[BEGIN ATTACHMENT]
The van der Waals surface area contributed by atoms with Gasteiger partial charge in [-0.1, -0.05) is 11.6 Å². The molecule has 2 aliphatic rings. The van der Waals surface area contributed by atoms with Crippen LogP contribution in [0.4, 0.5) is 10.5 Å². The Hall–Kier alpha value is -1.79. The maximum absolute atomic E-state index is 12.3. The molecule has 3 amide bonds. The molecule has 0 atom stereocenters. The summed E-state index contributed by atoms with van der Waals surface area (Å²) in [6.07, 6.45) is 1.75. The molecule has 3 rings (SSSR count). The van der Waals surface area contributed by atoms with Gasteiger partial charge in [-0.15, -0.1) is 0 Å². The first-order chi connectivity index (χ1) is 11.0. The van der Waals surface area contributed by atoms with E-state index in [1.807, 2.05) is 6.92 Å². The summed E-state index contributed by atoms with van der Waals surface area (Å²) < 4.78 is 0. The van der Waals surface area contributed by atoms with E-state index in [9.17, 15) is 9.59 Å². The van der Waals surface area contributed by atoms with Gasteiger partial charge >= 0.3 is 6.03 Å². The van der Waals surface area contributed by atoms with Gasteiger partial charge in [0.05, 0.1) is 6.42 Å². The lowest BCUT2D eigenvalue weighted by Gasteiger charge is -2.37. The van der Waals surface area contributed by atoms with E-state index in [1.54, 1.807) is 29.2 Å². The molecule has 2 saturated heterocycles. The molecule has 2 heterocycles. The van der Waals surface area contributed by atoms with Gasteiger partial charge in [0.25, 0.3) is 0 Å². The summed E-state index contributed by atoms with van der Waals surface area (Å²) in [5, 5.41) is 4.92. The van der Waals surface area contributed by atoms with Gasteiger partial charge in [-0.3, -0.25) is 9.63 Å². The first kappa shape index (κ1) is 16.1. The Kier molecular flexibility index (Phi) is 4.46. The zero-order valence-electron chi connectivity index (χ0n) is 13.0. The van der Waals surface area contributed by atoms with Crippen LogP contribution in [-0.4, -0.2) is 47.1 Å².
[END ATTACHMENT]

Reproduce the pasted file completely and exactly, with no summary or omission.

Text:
The van der Waals surface area contributed by atoms with Gasteiger partial charge in [-0.1, -0.05) is 11.6 Å². The molecule has 2 aliphatic rings. The van der Waals surface area contributed by atoms with Crippen LogP contribution in [0.4, 0.5) is 10.5 Å². The Hall–Kier alpha value is -1.79. The maximum absolute atomic E-state index is 12.3. The molecule has 3 amide bonds. The molecule has 0 atom stereocenters. The summed E-state index contributed by atoms with van der Waals surface area (Å²) in [6.07, 6.45) is 1.75. The molecule has 3 rings (SSSR count). The van der Waals surface area contributed by atoms with Gasteiger partial charge in [-0.15, -0.1) is 0 Å². The first-order chi connectivity index (χ1) is 11.0. The van der Waals surface area contributed by atoms with E-state index in [1.807, 2.05) is 6.92 Å². The summed E-state index contributed by atoms with van der Waals surface area (Å²) < 4.78 is 0. The van der Waals surface area contributed by atoms with E-state index in [9.17, 15) is 9.59 Å². The van der Waals surface area contributed by atoms with Gasteiger partial charge >= 0.3 is 6.03 Å². The van der Waals surface area contributed by atoms with Gasteiger partial charge in [0.05, 0.1) is 6.42 Å². The lowest BCUT2D eigenvalue weighted by Gasteiger charge is -2.37. The van der Waals surface area contributed by atoms with E-state index in [1.54, 1.807) is 29.2 Å². The molecule has 2 saturated heterocycles. The molecule has 2 heterocycles. The van der Waals surface area contributed by atoms with Gasteiger partial charge in [0.25, 0.3) is 0 Å². The summed E-state index contributed by atoms with van der Waals surface area (Å²) in [5, 5.41) is 4.92. The van der Waals surface area contributed by atoms with Gasteiger partial charge in [-0.3, -0.25) is 9.63 Å². The first kappa shape index (κ1) is 16.1. The Kier molecular flexibility index (Phi) is 4.46. The zero-order valence-electron chi connectivity index (χ0n) is 13.0. The van der Waals surface area contributed by atoms with Crippen LogP contribution in [-0.4, -0.2) is 47.1 Å².